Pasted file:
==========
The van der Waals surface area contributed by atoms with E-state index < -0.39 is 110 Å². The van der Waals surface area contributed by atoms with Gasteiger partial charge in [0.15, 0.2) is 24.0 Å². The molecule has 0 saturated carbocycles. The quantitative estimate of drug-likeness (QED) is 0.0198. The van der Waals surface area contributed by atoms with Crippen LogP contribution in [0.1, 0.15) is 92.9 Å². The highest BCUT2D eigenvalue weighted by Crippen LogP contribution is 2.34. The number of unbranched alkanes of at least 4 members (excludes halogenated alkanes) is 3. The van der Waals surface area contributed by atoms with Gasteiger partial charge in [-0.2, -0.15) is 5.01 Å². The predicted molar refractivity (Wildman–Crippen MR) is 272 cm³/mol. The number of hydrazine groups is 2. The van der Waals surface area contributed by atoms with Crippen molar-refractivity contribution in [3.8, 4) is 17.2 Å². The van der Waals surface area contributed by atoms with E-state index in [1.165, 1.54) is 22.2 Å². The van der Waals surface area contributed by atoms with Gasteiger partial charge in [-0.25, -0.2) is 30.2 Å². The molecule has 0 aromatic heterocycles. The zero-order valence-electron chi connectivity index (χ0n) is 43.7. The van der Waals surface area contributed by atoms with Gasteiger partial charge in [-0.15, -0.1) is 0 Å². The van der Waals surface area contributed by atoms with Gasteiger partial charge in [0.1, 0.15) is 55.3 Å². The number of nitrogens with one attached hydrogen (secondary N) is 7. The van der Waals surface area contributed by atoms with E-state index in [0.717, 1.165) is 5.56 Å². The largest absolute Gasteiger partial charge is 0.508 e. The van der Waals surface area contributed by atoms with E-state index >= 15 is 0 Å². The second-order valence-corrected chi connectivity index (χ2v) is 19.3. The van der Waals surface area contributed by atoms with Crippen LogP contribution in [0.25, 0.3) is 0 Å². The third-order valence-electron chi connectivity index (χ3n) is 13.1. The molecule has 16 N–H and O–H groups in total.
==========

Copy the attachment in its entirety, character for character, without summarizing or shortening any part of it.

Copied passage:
The van der Waals surface area contributed by atoms with E-state index < -0.39 is 110 Å². The van der Waals surface area contributed by atoms with Gasteiger partial charge in [0.15, 0.2) is 24.0 Å². The molecule has 0 saturated carbocycles. The quantitative estimate of drug-likeness (QED) is 0.0198. The van der Waals surface area contributed by atoms with Crippen LogP contribution in [0.1, 0.15) is 92.9 Å². The highest BCUT2D eigenvalue weighted by Crippen LogP contribution is 2.34. The number of unbranched alkanes of at least 4 members (excludes halogenated alkanes) is 3. The van der Waals surface area contributed by atoms with Gasteiger partial charge in [-0.2, -0.15) is 5.01 Å². The predicted molar refractivity (Wildman–Crippen MR) is 272 cm³/mol. The number of hydrazine groups is 2. The van der Waals surface area contributed by atoms with Crippen molar-refractivity contribution in [3.8, 4) is 17.2 Å². The van der Waals surface area contributed by atoms with E-state index in [1.165, 1.54) is 22.2 Å². The van der Waals surface area contributed by atoms with Gasteiger partial charge in [-0.25, -0.2) is 30.2 Å². The molecule has 0 aromatic heterocycles. The zero-order valence-electron chi connectivity index (χ0n) is 43.7. The van der Waals surface area contributed by atoms with Gasteiger partial charge in [-0.15, -0.1) is 0 Å². The van der Waals surface area contributed by atoms with Gasteiger partial charge in [0.1, 0.15) is 55.3 Å². The number of nitrogens with one attached hydrogen (secondary N) is 7. The van der Waals surface area contributed by atoms with E-state index in [0.717, 1.165) is 5.56 Å². The largest absolute Gasteiger partial charge is 0.508 e. The van der Waals surface area contributed by atoms with E-state index >= 15 is 0 Å². The second-order valence-corrected chi connectivity index (χ2v) is 19.3. The van der Waals surface area contributed by atoms with Crippen LogP contribution in [0.25, 0.3) is 0 Å². The third-order valence-electron chi connectivity index (χ3n) is 13.1. The molecule has 16 N–H and O–H groups in total.